The Case for Palliative Care

We have found that palliative care teams, when working with the right population, are consistently effective in improving outcomes and care appropriateness across a variety of programs and different parts of the country.

James Mittelberger, MD, MPH
Former Director and Chief Medical Officer, Optum Center for Palliative and Supportive Care

Palliative Care Improves Quality While Maximizing Efficiency and Lowering Costs

Thanks to modern medicine, people are living longer with serious and complex illnesses. But today’s fragmented health care system makes it difficult to effectively treat seriously ill patients—just when their numbers and needs are growing exponentially.

A new and better paradigm is clearly called for, a design for care that addresses population needs. Palliative care is that new paradigm. It provides interdisciplinary, team-driven care focused on patient-centered outcomes such as quality of life, symptom burden, emotional well-being, and caregiver need. Its emphasis on communication and continuity of care fits the episodic and long-term nature of serious, multifaceted illness.

And because palliative care helps ensure that resources are matched to patient and family needs and priorities, it results in substantially lower hospital costs, providing patients, hospitals, the health care system, and clinicians with an effective solution to a growing challenge.

Because it focuses on the highest need and highest cost patient segment, palliative care is particularly relevant as an essential strategy for population health management.

Palliative care has demonstrated that it can achieve the win-win health care scenario: higher quality care at lower cost. By improving care and preventing crises for those at highest risk, palliative care reduces the need for burdensome and costly acute care services.

Palliative Care Impact on Value

Palliative care teams working in hospitals:

  • Improve patient and family satisfaction with care [1]
  • Reduce 30-day readmission rates [2]
  • Reduce ICU utilization [3]
  • Can save 9-25% of costs for each inpatient stay [4] through a mixture of shorter length of stay and reduced cost per day.

See more in The Case for Hospital Palliative Care.

Palliative care teams working in home-based programs:

  • Have been shown to save ACOs, health plans, and health systems as much as $12,000 per person enrolled [5] [6]
  • Reduce emergency department visits, hospital admissions, hospital readmissions, and hospital length of stay [7]

Health plans that train case managers in skills specific to this patient population and who provide expanded access to specialty palliative care, have seen similar savings while maintaining high rates of satisfaction. [8]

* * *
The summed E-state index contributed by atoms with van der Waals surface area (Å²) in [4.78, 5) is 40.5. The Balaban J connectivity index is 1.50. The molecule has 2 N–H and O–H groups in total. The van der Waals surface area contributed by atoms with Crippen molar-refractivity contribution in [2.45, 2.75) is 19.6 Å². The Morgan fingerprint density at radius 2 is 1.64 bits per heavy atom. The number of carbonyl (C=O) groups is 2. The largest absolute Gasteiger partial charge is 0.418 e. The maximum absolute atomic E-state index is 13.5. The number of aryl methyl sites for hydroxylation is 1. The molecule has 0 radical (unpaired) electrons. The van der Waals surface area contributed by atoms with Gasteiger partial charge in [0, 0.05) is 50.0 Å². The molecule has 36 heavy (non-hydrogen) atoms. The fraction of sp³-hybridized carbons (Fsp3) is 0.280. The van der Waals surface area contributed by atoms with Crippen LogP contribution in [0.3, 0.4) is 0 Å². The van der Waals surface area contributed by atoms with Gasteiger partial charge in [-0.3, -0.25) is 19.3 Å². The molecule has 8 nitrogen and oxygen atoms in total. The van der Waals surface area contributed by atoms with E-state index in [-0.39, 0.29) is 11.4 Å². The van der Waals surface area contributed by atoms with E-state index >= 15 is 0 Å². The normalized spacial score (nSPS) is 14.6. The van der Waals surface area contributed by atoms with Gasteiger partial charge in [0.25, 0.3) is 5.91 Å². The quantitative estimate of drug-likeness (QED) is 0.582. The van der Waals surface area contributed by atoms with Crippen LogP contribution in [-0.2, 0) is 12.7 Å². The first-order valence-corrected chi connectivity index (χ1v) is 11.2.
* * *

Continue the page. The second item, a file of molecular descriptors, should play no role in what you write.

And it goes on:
2.1.1 The Case for Palliative Care - Palliative Care Reduces Avoidable Spending and Utilization.jpg
  1. Casarett DS, Shreve C, Luhrs K, et al. “Measuring Families’ Perceptions of Care Across a Health Care System: Preliminary Experience with the Family Assessment of Treatment at End-of-life Short Form (FATE-S),” J Pain Symptom Manage, 2010; 40:801-809.

  2. Cassel JB, Garrido M, et al. “Impact of Specialist Palliative Care on Re-Admissions: A “Competing Risks” Analysis to Take Mortality into Account,” J Pain Symptom Manage, 2018; 55(2):581.

  3. Khandelwal N, Kross EK, Engelberg RA, Coe NB, Long AC, Curtis JR. “Estimating the Effect of Palliative Care Interventions and Advance Care Planning on ICU Utilization: A Systematic Review,” Crit Care Med, 2015; 43(5):1002-11.

  4. May P, Normand C, Cassel JB, et al. “Economics of Palliative Care for Hospitalized Adults with Serious Illness: A Meta-analysis,” JAMA Intern Med, 2018;178(6):820-829.

  5. Lustbader D, Mudra M, Romano C, et al. “The Impact of a Home-based Palliative Care Program in an Accountable Care Organization.” J Palliat Med, 2016; 20(1):23-28.

  6. Krakauer, R, Spettell C, Reisman L, et al. “Opportunities to Improve the Quality of Care for Advanced Illness.” Health Aff, (2009):28(5).

  7. Scibetta C, Kerr K, Mcguire J, Rabow MW. “The Costs of Waiting: Implications of the Timing of Palliative Care Consultation Among a Cohort of Decedents at a Comprehensive Cancer Center,” J Palliat Med, Jan 2016; 19(1):69-75.

  8. Spettell CM, Rawlins WS, Krakauer R, Fernandes J, Breton ME, Gowdy W, Brodeur S, MacCoy M, Brennan TA. “A Comprehensive Case Management Program to Improve Palliative Care,” J Palliat Med, 2019; 12(9):827-832.